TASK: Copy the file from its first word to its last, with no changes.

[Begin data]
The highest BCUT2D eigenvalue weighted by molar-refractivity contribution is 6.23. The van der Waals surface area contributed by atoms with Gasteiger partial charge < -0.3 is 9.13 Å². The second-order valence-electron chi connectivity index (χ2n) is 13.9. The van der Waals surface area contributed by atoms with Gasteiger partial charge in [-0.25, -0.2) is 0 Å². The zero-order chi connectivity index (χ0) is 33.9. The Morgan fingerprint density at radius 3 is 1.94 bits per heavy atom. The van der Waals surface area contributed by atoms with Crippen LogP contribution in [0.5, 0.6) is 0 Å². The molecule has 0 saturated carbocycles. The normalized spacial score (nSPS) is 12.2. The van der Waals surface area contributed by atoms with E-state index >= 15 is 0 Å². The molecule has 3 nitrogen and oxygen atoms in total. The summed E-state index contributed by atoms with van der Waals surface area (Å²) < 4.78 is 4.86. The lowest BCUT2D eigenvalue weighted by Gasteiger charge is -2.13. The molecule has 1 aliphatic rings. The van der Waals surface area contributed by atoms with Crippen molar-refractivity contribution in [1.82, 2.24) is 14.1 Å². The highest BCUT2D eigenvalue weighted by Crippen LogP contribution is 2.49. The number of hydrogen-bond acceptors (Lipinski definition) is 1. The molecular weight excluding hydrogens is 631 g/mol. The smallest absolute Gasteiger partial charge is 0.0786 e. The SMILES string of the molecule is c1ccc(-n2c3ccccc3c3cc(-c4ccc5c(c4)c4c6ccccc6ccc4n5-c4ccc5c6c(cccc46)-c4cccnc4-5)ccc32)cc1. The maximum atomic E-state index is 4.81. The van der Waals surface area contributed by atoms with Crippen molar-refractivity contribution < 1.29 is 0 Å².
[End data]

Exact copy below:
The highest BCUT2D eigenvalue weighted by molar-refractivity contribution is 6.23. The van der Waals surface area contributed by atoms with Gasteiger partial charge < -0.3 is 9.13 Å². The second-order valence-electron chi connectivity index (χ2n) is 13.9. The van der Waals surface area contributed by atoms with Gasteiger partial charge in [-0.25, -0.2) is 0 Å². The zero-order chi connectivity index (χ0) is 33.9. The Morgan fingerprint density at radius 3 is 1.94 bits per heavy atom. The van der Waals surface area contributed by atoms with Crippen LogP contribution in [0.5, 0.6) is 0 Å². The molecule has 0 saturated carbocycles. The normalized spacial score (nSPS) is 12.2. The van der Waals surface area contributed by atoms with E-state index >= 15 is 0 Å². The molecule has 3 nitrogen and oxygen atoms in total. The summed E-state index contributed by atoms with van der Waals surface area (Å²) < 4.78 is 4.86. The lowest BCUT2D eigenvalue weighted by Gasteiger charge is -2.13. The molecule has 1 aliphatic rings. The van der Waals surface area contributed by atoms with Crippen molar-refractivity contribution in [1.82, 2.24) is 14.1 Å². The highest BCUT2D eigenvalue weighted by Crippen LogP contribution is 2.49. The number of hydrogen-bond acceptors (Lipinski definition) is 1. The molecular weight excluding hydrogens is 631 g/mol. The smallest absolute Gasteiger partial charge is 0.0786 e. The SMILES string of the molecule is c1ccc(-n2c3ccccc3c3cc(-c4ccc5c(c4)c4c6ccccc6ccc4n5-c4ccc5c6c(cccc46)-c4cccnc4-5)ccc32)cc1. The maximum atomic E-state index is 4.81. The van der Waals surface area contributed by atoms with Crippen molar-refractivity contribution < 1.29 is 0 Å².